These quantum dots are type I, in which an electron-hole pair, or exciton, is confined inside the core. In type II quantum dots, the electron and hole are separately confined in the core and the shell. When excitons recombine upon excitation of the quantum dots, they release energy in the form of light or heat. In the past, type I quantum dots have typically been excited in such a way that multiple excitons per crystal must form for lasing to occur. The excitons can interact with one another, causing the quantum dot to lose as much as 99% of its energy as heat, Dang says. Other researchers previously demonstrated single-exciton lasing with type II quantum dots, but type II quantum dots are inefficient light emitters. The Brown team now shows that single-exciton lasing is also possible with the more efficient type I quantum dots. They incorporated the quantum dot films into a device called a vertical-cavity surface-emitting laser and achieved red, green, and blue lasing. Instead of producing multiple excitons per dot, the low-energy excitation produced on average 0.8 excitons per dot.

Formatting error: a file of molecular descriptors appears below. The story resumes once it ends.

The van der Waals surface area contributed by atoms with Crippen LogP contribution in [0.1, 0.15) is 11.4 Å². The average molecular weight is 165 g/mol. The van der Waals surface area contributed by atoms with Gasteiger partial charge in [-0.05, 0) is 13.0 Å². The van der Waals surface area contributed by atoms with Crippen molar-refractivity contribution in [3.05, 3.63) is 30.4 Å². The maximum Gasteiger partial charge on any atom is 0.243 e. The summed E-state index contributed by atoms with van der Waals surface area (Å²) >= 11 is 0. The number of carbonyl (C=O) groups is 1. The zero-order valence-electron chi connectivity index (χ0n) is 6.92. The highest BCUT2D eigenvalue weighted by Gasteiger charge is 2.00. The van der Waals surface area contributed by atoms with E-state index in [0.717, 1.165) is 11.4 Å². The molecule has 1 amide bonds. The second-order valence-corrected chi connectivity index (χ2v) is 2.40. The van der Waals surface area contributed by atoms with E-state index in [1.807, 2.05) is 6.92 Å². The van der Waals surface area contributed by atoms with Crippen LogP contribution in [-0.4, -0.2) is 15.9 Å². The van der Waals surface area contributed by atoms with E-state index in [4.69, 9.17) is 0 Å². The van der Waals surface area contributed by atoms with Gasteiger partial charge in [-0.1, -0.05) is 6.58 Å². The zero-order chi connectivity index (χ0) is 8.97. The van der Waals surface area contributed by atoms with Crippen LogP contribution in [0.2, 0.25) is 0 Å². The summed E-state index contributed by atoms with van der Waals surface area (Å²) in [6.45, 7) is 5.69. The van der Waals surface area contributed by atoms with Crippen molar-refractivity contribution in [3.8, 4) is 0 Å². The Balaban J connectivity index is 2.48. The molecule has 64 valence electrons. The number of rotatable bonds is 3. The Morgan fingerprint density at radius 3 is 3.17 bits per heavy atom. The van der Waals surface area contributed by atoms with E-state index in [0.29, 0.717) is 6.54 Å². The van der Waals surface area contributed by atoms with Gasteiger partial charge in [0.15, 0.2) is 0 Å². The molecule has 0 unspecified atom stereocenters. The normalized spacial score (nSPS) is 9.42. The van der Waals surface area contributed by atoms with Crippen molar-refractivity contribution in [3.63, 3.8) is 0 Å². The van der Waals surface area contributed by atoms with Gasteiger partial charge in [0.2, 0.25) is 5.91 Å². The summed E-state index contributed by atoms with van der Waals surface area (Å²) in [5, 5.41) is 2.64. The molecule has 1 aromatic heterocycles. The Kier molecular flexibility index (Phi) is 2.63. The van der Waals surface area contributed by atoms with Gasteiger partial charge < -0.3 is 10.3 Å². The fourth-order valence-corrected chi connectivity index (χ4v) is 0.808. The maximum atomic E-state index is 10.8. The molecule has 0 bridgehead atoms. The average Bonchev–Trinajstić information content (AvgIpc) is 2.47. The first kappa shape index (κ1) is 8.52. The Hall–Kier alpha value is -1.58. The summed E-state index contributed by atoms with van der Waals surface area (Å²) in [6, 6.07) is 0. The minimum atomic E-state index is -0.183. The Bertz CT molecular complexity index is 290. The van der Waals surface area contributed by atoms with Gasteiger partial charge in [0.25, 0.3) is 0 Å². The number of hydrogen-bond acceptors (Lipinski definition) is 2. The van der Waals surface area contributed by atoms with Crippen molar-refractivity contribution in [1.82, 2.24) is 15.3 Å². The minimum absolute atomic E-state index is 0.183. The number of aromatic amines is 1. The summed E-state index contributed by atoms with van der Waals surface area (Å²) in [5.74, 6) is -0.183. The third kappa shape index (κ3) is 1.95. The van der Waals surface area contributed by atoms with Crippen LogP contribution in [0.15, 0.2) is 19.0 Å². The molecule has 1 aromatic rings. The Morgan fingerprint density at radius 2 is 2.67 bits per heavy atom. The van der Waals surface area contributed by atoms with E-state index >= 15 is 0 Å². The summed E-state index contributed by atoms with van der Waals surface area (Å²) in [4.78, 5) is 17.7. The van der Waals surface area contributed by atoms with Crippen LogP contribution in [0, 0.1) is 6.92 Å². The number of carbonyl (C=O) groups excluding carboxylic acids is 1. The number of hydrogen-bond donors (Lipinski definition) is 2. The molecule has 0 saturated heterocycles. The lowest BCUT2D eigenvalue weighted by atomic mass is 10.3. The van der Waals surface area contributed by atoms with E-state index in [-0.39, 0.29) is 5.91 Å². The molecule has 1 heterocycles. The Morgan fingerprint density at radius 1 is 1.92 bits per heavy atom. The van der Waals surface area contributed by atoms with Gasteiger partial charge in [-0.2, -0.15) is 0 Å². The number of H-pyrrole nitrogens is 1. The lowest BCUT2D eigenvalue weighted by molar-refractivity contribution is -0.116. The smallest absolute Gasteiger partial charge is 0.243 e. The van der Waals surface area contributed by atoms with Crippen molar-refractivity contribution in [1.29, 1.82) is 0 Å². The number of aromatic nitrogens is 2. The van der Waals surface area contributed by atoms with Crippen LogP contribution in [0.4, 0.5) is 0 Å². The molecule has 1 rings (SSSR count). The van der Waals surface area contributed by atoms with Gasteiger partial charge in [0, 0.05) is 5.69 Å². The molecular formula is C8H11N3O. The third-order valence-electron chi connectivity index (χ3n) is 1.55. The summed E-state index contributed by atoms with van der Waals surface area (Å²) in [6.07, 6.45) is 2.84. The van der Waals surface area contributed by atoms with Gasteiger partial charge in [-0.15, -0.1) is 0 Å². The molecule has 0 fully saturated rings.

by Celia Henry Arnaud |
May 07, 2012